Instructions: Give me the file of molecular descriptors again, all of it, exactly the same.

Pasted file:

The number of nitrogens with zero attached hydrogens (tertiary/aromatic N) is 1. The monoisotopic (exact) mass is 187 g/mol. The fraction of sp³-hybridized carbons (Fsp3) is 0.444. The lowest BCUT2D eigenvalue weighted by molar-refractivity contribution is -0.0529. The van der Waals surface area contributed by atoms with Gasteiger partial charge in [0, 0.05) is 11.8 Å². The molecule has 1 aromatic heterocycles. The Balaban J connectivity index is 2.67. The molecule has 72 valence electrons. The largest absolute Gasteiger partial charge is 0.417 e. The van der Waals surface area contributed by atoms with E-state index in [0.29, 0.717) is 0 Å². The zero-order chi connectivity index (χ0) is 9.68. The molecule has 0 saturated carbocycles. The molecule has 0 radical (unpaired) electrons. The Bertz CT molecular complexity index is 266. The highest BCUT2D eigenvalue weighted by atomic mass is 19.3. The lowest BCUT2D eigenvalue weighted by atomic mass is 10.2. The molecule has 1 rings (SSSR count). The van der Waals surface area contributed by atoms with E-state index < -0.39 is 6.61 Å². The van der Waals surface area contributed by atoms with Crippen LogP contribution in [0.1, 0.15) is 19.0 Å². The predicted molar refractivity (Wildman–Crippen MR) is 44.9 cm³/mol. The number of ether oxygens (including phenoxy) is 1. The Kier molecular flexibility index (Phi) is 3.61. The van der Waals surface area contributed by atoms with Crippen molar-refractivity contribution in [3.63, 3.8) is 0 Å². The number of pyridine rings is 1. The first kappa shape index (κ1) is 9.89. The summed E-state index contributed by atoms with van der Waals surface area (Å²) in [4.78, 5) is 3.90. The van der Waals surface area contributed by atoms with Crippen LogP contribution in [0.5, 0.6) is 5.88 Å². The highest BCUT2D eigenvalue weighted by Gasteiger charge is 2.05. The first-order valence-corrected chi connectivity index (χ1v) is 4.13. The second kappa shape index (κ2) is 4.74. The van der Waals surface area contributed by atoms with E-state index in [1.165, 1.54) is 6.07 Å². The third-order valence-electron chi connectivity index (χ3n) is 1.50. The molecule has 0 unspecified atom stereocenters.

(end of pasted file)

The number of nitrogens with zero attached hydrogens (tertiary/aromatic N) is 1. The monoisotopic (exact) mass is 187 g/mol. The fraction of sp³-hybridized carbons (Fsp3) is 0.444. The lowest BCUT2D eigenvalue weighted by molar-refractivity contribution is -0.0529. The van der Waals surface area contributed by atoms with Gasteiger partial charge in [0, 0.05) is 11.8 Å². The molecule has 1 aromatic heterocycles. The Balaban J connectivity index is 2.67. The molecule has 72 valence electrons. The largest absolute Gasteiger partial charge is 0.417 e. The van der Waals surface area contributed by atoms with E-state index in [0.29, 0.717) is 0 Å². The zero-order chi connectivity index (χ0) is 9.68. The molecule has 0 saturated carbocycles. The molecule has 0 radical (unpaired) electrons. The Bertz CT molecular complexity index is 266. The highest BCUT2D eigenvalue weighted by atomic mass is 19.3. The lowest BCUT2D eigenvalue weighted by atomic mass is 10.2. The molecule has 1 rings (SSSR count). The van der Waals surface area contributed by atoms with E-state index < -0.39 is 6.61 Å². The van der Waals surface area contributed by atoms with Crippen LogP contribution in [0.1, 0.15) is 19.0 Å². The predicted molar refractivity (Wildman–Crippen MR) is 44.9 cm³/mol. The number of ether oxygens (including phenoxy) is 1. The Kier molecular flexibility index (Phi) is 3.61. The van der Waals surface area contributed by atoms with Crippen molar-refractivity contribution in [3.63, 3.8) is 0 Å². The number of pyridine rings is 1. The first kappa shape index (κ1) is 9.89. The summed E-state index contributed by atoms with van der Waals surface area (Å²) in [4.78, 5) is 3.90. The van der Waals surface area contributed by atoms with Crippen LogP contribution in [0.5, 0.6) is 5.88 Å². The highest BCUT2D eigenvalue weighted by Gasteiger charge is 2.05. The first-order valence-corrected chi connectivity index (χ1v) is 4.13. The second kappa shape index (κ2) is 4.74. The van der Waals surface area contributed by atoms with E-state index in [1.165, 1.54) is 6.07 Å². The third-order valence-electron chi connectivity index (χ3n) is 1.50. The molecule has 0 unspecified atom stereocenters.